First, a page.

President Praises Maryland’s Reduced Debt, Pope Retires, Kidney Health: Blog Roundup
Patch brings a unique perspective to everyday news written by users like you. Read what some of our Local Voices bloggers had to say this week.
As with many of us, the resignation of Pope Benedict was a shock. With that shock, there is much awe. There is much to be thankful. Those who are not Roman Catholic, or are in communion with Rome, may not understand this and that is to be expected.
So, would you like to know more about your elected officials' conflicts of interest, or less? If some people get what they want in Annapolis this year, you'll be knowing a whole lot less. You can help stop this from happening.
I have been extremely critical of President Obama for using the Black community as his personal political pawn. I have been just as critical of the Black community’s acceptance of that treatment. There are so many other issues I would like to write about—Africa, economics, international trade, etc. – but I feel compelled to speak out when there is an injustice being perpetrated against my community, especially from within.
Latest from Governor Martin O’Malley: President Obama on Maryland’s Better Choices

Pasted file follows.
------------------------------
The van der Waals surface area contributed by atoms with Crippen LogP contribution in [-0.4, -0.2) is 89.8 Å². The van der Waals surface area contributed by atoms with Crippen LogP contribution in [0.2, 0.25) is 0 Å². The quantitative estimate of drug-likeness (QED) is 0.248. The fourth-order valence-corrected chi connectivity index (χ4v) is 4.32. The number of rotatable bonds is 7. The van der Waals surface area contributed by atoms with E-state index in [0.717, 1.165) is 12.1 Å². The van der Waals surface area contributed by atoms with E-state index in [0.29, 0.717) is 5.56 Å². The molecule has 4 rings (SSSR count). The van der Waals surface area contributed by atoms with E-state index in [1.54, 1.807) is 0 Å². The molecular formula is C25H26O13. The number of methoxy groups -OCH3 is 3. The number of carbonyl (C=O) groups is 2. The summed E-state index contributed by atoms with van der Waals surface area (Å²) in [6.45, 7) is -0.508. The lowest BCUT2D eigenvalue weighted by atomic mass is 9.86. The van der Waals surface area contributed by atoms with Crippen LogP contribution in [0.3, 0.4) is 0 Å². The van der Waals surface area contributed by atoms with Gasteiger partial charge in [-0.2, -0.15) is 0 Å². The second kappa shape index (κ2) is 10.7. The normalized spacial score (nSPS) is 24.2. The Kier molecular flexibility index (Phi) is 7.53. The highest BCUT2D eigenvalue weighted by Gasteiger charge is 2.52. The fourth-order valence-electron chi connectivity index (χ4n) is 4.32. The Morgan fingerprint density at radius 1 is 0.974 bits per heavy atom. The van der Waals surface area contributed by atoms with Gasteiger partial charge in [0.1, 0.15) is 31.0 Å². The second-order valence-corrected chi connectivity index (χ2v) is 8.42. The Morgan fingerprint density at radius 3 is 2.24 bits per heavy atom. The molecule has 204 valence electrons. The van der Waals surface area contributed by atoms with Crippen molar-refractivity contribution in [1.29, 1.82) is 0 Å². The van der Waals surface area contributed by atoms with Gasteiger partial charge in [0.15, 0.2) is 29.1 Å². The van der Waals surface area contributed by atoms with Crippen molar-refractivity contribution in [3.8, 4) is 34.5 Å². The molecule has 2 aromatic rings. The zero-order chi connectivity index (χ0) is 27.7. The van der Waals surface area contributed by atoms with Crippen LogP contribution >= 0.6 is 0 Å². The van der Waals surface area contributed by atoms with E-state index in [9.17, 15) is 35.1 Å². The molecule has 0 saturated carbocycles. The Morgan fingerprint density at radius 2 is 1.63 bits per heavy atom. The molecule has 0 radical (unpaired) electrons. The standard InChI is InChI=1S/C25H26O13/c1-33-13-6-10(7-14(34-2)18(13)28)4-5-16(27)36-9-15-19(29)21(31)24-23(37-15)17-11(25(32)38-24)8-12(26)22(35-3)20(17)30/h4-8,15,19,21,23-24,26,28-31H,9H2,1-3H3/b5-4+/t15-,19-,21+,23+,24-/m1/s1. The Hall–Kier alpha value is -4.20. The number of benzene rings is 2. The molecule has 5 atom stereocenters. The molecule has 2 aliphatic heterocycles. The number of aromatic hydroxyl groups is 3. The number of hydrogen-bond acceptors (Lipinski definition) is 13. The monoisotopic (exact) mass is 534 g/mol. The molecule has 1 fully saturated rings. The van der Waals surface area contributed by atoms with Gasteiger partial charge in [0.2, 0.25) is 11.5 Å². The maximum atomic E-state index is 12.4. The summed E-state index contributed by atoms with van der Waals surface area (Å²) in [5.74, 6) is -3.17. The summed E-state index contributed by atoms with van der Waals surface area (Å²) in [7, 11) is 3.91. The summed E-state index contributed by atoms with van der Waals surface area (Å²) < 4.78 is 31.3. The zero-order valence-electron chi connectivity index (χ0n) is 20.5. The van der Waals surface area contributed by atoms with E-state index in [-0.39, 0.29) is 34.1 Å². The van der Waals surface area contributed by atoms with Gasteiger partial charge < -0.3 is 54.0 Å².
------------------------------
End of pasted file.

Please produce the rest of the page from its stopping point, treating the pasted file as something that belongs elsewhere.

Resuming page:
In case you missed it, this morning at the National Governors Association annual meeting, President Obama praised Maryland’s “smart choices” that have enabled us to nearly eliminate the $1.7 billion structural deficit we inherited in 2007 and preserve our AAA bond rating, while at the same time investing to keep college affordable and create the #1 schools in America for five years in a row.
If you would have told me that at 54 years old, I would be in an MMA gym(Mixed Martial Arts) a few days a week, I would have thought you had Weight Watchers Association written down upside down!
Twenty six million American adults suffer from kidney disease and millions more are at risk. Worse, as Type 2 diabetes and obesity rates continue to soar, kidney disease will become even more prevalent. But the news isn’t all bad. There are steps you can take to reduce your risk.
Every round of reported SAT scores brings questions from parents and students about whether a 1700 / 1800 / 1900 / 2000 / 2100 / 2200 (your child’s SAT score) is good enough. This article cannot do full justice to the question since grades, quality of the transcript, extracurricular activities, recommendations, competitiveness of the high school, personal statement, and college choice all contribute to a college’s acceptance decision.